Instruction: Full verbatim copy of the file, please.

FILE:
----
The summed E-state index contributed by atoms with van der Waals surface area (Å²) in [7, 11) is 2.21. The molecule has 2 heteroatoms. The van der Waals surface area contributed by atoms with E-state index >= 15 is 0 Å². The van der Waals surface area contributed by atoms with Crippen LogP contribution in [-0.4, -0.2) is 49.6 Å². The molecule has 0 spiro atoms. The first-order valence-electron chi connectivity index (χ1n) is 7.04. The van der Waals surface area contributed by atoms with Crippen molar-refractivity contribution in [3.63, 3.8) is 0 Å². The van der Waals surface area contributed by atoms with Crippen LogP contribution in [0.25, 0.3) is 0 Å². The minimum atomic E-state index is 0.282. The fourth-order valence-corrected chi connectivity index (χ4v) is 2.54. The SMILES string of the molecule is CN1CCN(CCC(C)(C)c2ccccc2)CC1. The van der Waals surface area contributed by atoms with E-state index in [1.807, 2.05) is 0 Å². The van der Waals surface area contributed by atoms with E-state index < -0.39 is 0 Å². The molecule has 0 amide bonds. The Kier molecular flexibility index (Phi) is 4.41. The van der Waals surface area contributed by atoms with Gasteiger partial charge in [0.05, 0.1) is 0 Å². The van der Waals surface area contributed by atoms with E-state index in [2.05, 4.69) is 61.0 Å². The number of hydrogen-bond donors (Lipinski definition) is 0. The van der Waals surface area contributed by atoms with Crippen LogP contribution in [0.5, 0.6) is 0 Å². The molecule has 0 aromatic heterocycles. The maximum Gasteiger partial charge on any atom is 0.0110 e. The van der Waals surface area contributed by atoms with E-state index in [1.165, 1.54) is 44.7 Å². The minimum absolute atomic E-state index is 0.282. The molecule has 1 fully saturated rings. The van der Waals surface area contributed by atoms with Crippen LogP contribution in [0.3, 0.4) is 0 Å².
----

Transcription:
The summed E-state index contributed by atoms with van der Waals surface area (Å²) in [7, 11) is 2.21. The molecule has 2 heteroatoms. The van der Waals surface area contributed by atoms with E-state index >= 15 is 0 Å². The van der Waals surface area contributed by atoms with Crippen LogP contribution in [-0.4, -0.2) is 49.6 Å². The molecule has 0 spiro atoms. The first-order valence-electron chi connectivity index (χ1n) is 7.04. The van der Waals surface area contributed by atoms with Crippen molar-refractivity contribution in [3.63, 3.8) is 0 Å². The van der Waals surface area contributed by atoms with Crippen LogP contribution in [0.25, 0.3) is 0 Å². The minimum atomic E-state index is 0.282. The fourth-order valence-corrected chi connectivity index (χ4v) is 2.54. The SMILES string of the molecule is CN1CCN(CCC(C)(C)c2ccccc2)CC1. The van der Waals surface area contributed by atoms with E-state index in [1.807, 2.05) is 0 Å². The van der Waals surface area contributed by atoms with E-state index < -0.39 is 0 Å². The molecule has 0 amide bonds. The Kier molecular flexibility index (Phi) is 4.41. The van der Waals surface area contributed by atoms with Gasteiger partial charge in [0.05, 0.1) is 0 Å². The van der Waals surface area contributed by atoms with E-state index in [2.05, 4.69) is 61.0 Å². The number of hydrogen-bond donors (Lipinski definition) is 0. The van der Waals surface area contributed by atoms with Crippen LogP contribution in [0.5, 0.6) is 0 Å². The molecule has 0 aromatic heterocycles. The maximum Gasteiger partial charge on any atom is 0.0110 e. The van der Waals surface area contributed by atoms with E-state index in [1.165, 1.54) is 44.7 Å². The minimum absolute atomic E-state index is 0.282. The molecule has 1 fully saturated rings. The van der Waals surface area contributed by atoms with Crippen LogP contribution in [0.3, 0.4) is 0 Å².